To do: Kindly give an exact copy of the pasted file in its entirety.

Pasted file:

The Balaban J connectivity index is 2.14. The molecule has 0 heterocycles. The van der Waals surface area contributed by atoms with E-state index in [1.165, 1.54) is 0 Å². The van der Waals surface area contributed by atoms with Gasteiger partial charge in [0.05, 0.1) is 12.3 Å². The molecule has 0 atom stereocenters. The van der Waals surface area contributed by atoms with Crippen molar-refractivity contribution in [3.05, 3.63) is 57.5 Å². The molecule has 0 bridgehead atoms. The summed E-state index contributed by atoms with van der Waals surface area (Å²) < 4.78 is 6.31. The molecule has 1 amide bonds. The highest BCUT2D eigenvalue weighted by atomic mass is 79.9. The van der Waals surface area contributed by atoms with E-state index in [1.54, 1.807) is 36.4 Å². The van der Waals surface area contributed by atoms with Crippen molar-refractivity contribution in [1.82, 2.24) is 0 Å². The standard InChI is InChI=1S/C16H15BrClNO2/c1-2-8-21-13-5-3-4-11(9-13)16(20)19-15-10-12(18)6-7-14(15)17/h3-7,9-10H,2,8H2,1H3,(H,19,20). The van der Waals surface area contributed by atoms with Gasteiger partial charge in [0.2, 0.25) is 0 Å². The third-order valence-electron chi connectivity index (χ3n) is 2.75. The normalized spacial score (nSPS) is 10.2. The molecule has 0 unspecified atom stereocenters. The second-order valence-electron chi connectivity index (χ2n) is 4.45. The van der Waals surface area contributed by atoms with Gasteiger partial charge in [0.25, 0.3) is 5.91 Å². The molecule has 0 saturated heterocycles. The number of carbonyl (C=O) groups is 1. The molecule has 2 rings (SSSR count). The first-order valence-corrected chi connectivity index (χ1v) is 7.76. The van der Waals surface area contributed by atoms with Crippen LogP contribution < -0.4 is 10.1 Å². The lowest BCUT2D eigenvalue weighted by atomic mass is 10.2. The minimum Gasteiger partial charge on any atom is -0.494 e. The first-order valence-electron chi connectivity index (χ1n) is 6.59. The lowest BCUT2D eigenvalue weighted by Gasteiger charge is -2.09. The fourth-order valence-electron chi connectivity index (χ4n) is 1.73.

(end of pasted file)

The Balaban J connectivity index is 2.14. The molecule has 0 heterocycles. The van der Waals surface area contributed by atoms with E-state index in [1.165, 1.54) is 0 Å². The van der Waals surface area contributed by atoms with Gasteiger partial charge in [0.05, 0.1) is 12.3 Å². The molecule has 0 atom stereocenters. The van der Waals surface area contributed by atoms with Crippen molar-refractivity contribution in [3.05, 3.63) is 57.5 Å². The molecule has 0 bridgehead atoms. The summed E-state index contributed by atoms with van der Waals surface area (Å²) < 4.78 is 6.31. The molecule has 1 amide bonds. The highest BCUT2D eigenvalue weighted by atomic mass is 79.9. The van der Waals surface area contributed by atoms with E-state index in [1.54, 1.807) is 36.4 Å². The van der Waals surface area contributed by atoms with Crippen molar-refractivity contribution in [1.82, 2.24) is 0 Å². The standard InChI is InChI=1S/C16H15BrClNO2/c1-2-8-21-13-5-3-4-11(9-13)16(20)19-15-10-12(18)6-7-14(15)17/h3-7,9-10H,2,8H2,1H3,(H,19,20). The van der Waals surface area contributed by atoms with Gasteiger partial charge in [0.2, 0.25) is 0 Å². The third-order valence-electron chi connectivity index (χ3n) is 2.75. The normalized spacial score (nSPS) is 10.2. The molecule has 0 unspecified atom stereocenters. The second-order valence-electron chi connectivity index (χ2n) is 4.45. The van der Waals surface area contributed by atoms with Gasteiger partial charge in [0.25, 0.3) is 5.91 Å². The molecule has 0 saturated heterocycles. The number of carbonyl (C=O) groups is 1. The molecule has 2 rings (SSSR count). The first-order valence-corrected chi connectivity index (χ1v) is 7.76. The van der Waals surface area contributed by atoms with Crippen LogP contribution < -0.4 is 10.1 Å². The lowest BCUT2D eigenvalue weighted by atomic mass is 10.2. The minimum Gasteiger partial charge on any atom is -0.494 e. The first-order valence-electron chi connectivity index (χ1n) is 6.59. The lowest BCUT2D eigenvalue weighted by Gasteiger charge is -2.09. The fourth-order valence-electron chi connectivity index (χ4n) is 1.73.